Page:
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OWC Thunderbay IV vs Thunderbay 4 (Thunderbolt vs Thunderbolt 2)
Related: Other World Computing, OWC Thunderbay, RAID, storage, Thunderbolt, video
The original Thunderbay IV (January 2014) was Thunderbolt version 1. The Thunderbay 4 (June 2014) was upgraded to Thunderbolt 2, which is twice as fast.
- OWC Thunderbay IV = Thunderbolt (Jan 2014)
- OWC Thunderbay 4 = Thunderbolt 2 (June 2014)
Both versions share the same enclosure and overall build characteristics. The only difference is in the Thunderbolt version.
Do you need Thunderbolt 2 speed?
Daisy-chaining = connecting devices in series to each other, versus direct connection for each to the host computer.
Thunderbolt 2 is twice the speed of Thunderbolt, but what are the practical implications? See 2013 Mac Pro: Thunderbolt Performance Tips as well as these summary points.
- Thunderbolt 2 does NOT guarantee that SSDs will run at full speed. Several factors are involved, including the Thunderbolt chipset and implementation. The Thunderbay IV and 4 have some limitations in this regard.
- For hard drive solutions, Thunderbolt v1 an v2 offer no significant difference in speed, because the hard drives are not fast enough to need it. Even four hard drives capable of 200MB/sec (very fast) do not max-out Thunderbolt v1. And that's assuming all four are in use simultaneously.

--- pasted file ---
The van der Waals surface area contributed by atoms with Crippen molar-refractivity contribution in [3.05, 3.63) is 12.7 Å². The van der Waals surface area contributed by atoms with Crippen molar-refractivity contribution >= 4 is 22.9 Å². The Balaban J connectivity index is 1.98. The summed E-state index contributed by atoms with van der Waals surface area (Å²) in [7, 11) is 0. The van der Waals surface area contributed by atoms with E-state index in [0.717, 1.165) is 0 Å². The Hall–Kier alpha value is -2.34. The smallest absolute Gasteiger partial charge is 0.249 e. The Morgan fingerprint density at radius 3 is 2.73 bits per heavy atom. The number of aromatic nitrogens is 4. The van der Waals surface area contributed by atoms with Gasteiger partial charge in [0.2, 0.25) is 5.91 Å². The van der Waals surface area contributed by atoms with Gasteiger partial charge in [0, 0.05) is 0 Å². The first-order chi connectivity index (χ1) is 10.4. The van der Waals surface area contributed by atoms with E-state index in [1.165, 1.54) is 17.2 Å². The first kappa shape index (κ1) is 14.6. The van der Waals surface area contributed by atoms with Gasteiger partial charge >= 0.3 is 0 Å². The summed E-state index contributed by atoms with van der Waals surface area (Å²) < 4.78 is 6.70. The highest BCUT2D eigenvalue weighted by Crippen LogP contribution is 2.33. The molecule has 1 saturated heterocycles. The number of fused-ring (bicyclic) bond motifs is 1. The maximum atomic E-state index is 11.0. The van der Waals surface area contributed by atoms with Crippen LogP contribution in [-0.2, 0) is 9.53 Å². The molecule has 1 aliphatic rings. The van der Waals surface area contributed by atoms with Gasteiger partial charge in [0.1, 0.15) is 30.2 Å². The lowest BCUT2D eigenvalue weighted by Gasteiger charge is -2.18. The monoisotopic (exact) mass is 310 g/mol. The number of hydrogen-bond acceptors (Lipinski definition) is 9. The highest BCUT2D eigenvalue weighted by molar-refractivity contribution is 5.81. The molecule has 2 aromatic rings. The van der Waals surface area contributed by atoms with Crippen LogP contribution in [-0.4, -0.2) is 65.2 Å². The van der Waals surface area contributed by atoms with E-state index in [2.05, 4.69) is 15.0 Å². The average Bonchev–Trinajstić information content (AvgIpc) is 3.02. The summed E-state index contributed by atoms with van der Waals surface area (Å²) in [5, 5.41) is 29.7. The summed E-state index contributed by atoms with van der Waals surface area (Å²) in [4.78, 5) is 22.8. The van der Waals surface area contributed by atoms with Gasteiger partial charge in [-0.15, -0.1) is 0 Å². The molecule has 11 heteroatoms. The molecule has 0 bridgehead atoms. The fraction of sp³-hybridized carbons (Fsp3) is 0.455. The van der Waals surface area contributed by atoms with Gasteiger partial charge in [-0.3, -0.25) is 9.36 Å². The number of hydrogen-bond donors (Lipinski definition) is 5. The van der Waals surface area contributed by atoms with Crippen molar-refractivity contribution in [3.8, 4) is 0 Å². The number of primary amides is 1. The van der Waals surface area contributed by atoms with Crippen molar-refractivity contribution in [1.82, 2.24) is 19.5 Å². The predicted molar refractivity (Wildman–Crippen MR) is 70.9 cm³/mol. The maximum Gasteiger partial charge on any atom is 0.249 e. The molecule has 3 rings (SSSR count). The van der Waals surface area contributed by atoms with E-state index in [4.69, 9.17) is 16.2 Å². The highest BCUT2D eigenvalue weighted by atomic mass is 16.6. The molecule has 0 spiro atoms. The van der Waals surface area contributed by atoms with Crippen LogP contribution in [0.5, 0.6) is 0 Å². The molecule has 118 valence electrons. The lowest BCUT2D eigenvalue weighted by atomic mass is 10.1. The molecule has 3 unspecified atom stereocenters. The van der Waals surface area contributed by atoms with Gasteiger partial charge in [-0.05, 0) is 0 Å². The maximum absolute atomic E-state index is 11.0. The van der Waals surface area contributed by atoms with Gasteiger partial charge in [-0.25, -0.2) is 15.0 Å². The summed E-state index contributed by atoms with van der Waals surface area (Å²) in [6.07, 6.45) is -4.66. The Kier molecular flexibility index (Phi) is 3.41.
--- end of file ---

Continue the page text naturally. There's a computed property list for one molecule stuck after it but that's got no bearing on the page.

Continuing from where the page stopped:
- With Macs like the 2013 Mac Pro, there are enough Thunderbolt ports that connecting a Thunderbolt v1 hard drive solution directly (without daisy-chaining) is fast enough as per previous point.
- Daisy-chaining any two or more high peroformance solutions should use Thunderbolt 2 for best performance.
- For SSDs, Thunderbolt v2 offers appreciably higher speed for simultaneous use of two or more SSDs, since some SSDs do have the speed to need the bandwidth.
- Systems with only two Thunderbolt ports such as the MacBook Pro really only have one Thunderbolt port if an external display is used, hence daisy-chaining and high performance devices make Thunderbolt v2 a better choice.
- Users of 4K displays require Thunderbolt 2 for 60 Hz operation if the display is daisy-chained to another peripheral (not connected directly to Mac).